When “Battleship” opens on U.S. screens Friday, American naval forces will battle hostile extraterrestrials to Steve Jablonsky’s ferocious, heroic, percussive music — and sounds for the aliens based on the noise of magnetic resonance imaging machines.
Says Mike Knobloch, Universal’s president of film music: “We knew we needed someone who could bring something unique and fresh to ‘Battleship’ and all the challenges that go along with a big, loud, alien-invasion, war-at-sea movie. Steve was already proven in that genre.”
Director Peter Berg admits he wanted Hans Zimmer and that Zimmer recommended Jablonsky for the job. It turned out to be “one of the best experiences I’ve ever had working with anyone,” he says.
Jablonsky’s score is a hybrid of traditional orchestra and cutting-edge electronic sounds, not unlike his last big scores for the “Transformers” trilogy.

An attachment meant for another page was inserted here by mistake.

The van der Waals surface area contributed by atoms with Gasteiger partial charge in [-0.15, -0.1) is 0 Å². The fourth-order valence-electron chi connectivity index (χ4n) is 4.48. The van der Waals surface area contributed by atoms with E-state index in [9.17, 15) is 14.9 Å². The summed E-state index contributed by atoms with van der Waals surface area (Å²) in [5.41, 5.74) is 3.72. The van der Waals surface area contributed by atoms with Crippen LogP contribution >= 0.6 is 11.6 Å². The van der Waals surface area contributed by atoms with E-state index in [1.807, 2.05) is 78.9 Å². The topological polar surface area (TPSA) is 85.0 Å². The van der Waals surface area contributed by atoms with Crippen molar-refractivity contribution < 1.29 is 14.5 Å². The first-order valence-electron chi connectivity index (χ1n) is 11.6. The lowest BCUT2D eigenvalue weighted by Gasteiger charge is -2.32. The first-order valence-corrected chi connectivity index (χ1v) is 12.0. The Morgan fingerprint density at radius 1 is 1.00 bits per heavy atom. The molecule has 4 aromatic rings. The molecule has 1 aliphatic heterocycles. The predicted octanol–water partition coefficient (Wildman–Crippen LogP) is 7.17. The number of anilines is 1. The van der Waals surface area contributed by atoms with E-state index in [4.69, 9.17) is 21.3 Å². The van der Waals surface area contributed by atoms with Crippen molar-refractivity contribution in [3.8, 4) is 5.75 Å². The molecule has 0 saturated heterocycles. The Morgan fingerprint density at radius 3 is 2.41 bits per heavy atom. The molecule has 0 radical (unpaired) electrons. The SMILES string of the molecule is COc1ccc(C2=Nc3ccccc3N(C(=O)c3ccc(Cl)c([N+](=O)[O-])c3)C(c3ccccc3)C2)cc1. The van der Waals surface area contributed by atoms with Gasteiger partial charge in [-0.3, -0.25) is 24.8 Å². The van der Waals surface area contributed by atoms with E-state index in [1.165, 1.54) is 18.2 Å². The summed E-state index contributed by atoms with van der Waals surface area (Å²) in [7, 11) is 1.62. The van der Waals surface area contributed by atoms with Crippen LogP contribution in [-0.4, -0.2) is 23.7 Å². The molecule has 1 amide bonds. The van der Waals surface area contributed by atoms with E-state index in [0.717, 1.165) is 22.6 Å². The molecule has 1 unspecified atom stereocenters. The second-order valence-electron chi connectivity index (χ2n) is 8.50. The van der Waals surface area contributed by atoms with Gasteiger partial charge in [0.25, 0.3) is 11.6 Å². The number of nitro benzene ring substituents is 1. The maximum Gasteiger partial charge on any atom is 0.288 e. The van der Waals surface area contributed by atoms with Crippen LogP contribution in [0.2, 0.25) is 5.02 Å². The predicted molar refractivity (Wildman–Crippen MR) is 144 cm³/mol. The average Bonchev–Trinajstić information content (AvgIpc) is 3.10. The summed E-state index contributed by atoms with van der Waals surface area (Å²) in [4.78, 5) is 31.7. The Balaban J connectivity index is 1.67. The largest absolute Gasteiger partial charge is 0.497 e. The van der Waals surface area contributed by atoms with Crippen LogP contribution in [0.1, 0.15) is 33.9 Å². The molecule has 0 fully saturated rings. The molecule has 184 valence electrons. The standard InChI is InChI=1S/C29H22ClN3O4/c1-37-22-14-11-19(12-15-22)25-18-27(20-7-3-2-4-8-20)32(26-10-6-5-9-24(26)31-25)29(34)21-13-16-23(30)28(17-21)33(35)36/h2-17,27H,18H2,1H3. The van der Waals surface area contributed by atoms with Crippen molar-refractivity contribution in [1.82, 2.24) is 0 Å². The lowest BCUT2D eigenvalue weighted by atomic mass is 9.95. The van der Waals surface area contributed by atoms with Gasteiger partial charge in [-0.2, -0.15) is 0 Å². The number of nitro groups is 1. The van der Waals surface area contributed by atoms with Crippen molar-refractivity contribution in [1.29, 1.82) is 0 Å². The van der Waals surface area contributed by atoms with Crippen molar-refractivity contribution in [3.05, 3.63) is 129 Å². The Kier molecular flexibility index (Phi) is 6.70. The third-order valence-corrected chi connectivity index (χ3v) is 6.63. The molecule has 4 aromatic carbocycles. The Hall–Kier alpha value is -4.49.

Says the composer: “You need the music to help people like these characters, to support the emotional storyline. But mostly you need kick-ass, fast music that drives the scenes along and helps the action. That’s why people go to these films.”
Jablonsky’s ability to handle today’s musical technology is a big advantage. “A lot of what I do is experimenting with sounds,” he says. “A lot of the orchestra in ‘Battleship’ is processed with distortion pedals and things like that.”
The most unique aspect of the score was Berg’s idea. He had just had an MRI and found the machine’s noise to be “really scary.” The result was a recording session of MRI sounds, which Jablonsky modified and adapted into weird, unearthly music for the aliens.
And, in an another unusual twist for a popcorn-movie score, Berg enlisted pop producer Rick Rubin to advise, and Rage Against the Machine guitarist Tom Morello to contribute solos at key moments. Jablonsky worked closely with both. “In the third act,” says Berg, “I wanted to be able to move away from something that felt electronic to something that felt bad-ass and rock. Morello was my first choice.”
“Steve’s score really propels the movie and just heightens the overall experience,” says Knobloch.
“He brought a real intensity, a muscularity, that was very tone-appropriate,” adds Berg, “but also an accessibility, something that has universal appeal.”
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